The Nano is capacious, though its capacity could be a pro or a con: Gregory offers only this relatively generously sized Nano waistpack; either fully or heavily laden, the Nano might prove an obstruction to movement or overly bulky for users with smaller and more slender builds than your 6'2" reviewer. The Nano is the only waistpack in Gregory's line-up; a smaller Nano (perhaps something in the 8-10 in/ 20-25 cm wide size) might attract users of smaller stature.

Overall, the Nano is a well-made and useful waistpack capable of hauling a significant amount of gear or goodies in comfortable fashion. The wide strap and padded back panel helps keep the pack in place while moving on the trail, although I never tried running with it on a trail—Gregory's marketing characterizes it as being one's "daily routine."

The Nano fills a niche of capacious convenience, providing ample storage at one's fingertips whether slung about the torso or about the waist. Its capacity, simplicity, and quality make it an excellent option for walks, hikes, biking, and travel or—as Gregory suggests—one's daily routine, should such a waistpack be a part of it.

Experience

A child of the 1980s, I sported trendy packs similar to the Nano around the globe on my travels. The Nano offers an updated and more dignified sounding "waistpack" design that I toted on numerous bike rides and day hikes in Southern U.S. summer and early fall temperatures and weather. While generally used in fair weather, the Nano did catch a passing shower on one trip.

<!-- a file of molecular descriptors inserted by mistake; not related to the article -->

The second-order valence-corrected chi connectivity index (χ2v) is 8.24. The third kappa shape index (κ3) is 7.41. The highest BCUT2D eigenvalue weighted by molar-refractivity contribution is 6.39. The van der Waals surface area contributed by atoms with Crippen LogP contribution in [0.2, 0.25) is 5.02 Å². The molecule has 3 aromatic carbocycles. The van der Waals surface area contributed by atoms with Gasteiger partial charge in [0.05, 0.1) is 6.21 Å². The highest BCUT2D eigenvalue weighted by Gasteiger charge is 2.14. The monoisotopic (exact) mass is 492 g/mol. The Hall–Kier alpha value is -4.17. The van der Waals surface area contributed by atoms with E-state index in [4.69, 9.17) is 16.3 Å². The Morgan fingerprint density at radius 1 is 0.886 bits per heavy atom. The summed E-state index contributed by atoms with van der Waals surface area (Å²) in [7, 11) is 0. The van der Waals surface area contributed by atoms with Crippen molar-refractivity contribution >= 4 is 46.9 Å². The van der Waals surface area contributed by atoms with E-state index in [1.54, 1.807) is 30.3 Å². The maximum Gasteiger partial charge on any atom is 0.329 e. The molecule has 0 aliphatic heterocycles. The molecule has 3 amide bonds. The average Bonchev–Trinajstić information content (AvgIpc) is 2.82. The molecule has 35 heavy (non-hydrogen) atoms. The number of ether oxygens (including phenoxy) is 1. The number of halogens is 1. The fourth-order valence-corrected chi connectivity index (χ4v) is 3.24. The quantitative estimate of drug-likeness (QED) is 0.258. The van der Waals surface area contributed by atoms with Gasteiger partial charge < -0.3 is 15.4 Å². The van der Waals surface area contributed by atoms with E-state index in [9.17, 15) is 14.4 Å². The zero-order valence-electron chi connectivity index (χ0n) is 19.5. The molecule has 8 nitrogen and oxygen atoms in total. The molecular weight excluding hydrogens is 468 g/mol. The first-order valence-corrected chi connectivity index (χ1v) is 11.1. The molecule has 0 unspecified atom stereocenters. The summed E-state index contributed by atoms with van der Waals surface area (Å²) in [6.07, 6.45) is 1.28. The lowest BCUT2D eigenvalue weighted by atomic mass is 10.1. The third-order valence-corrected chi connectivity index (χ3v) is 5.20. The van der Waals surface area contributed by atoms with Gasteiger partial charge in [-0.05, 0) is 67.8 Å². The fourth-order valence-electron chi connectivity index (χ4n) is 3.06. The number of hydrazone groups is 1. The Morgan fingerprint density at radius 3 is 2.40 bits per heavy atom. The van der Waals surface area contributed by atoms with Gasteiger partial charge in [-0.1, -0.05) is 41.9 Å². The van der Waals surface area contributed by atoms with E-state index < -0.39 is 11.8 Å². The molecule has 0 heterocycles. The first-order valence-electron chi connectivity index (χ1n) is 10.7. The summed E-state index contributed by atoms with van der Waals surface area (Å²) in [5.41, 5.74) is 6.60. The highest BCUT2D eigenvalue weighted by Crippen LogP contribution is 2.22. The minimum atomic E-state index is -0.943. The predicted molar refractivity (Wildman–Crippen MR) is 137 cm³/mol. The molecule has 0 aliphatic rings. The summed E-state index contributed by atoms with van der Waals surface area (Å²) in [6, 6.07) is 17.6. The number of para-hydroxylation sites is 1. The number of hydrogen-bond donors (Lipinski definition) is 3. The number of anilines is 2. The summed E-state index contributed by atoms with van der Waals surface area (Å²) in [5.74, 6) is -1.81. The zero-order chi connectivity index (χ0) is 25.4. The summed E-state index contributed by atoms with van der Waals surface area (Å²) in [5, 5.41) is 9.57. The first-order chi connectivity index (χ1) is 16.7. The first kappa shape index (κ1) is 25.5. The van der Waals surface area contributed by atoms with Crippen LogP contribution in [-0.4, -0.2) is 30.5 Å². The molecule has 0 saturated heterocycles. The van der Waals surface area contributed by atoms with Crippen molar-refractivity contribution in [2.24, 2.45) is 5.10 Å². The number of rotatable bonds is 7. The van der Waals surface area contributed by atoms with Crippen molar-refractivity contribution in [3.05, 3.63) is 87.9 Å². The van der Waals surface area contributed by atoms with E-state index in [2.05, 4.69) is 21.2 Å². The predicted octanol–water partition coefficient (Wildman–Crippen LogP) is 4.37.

Source: received for testing via the Trailspace Review Corps (Sample for testing and review provided by Gregory)

About the Author

Robin French grew up camping and backpacking in North Carolina from the Outer Banks to the Black Mountains. A scout backpacking trek through the Linville Gorge (NC) ignited a lifelong passion for the outdoors that he loves to share with younger generations. A teacher for more than 25 years, he continues to hike, bike, backpack, practice bushcraft, and fiddle around with DIY/MYOG gear projects whenever he can. Of late, his free time has been employed by messing around with stove and cook kit options and beginning to train a husky for wilderness adventures.

Alicia MacLeay TRAILSPACE STAFF

Great review of this waist pack, Bentbrook! I'm a fan of all the fanny/lumbar pack options available again.


14 days ago
KiwiKlimber

I think the term "waistpack" is better than "fanny pack" as that is a pretty offensive term in some parts of the world, but personally I like calling it a "bumbag." Nice review, as always!


13 days ago
Alicia MacLeay TRAILSPACE STAFF

I forgot about "bumbag"—I may have to start using that one more.


13 days ago
Bentbrook

“Bumbag” has a nice alliterative ring! Waistpack works for me as logical nomenclature given the naming of backpacks and chest packs. I’d forgotten how useful waistpacks or bumbags are!


13 days ago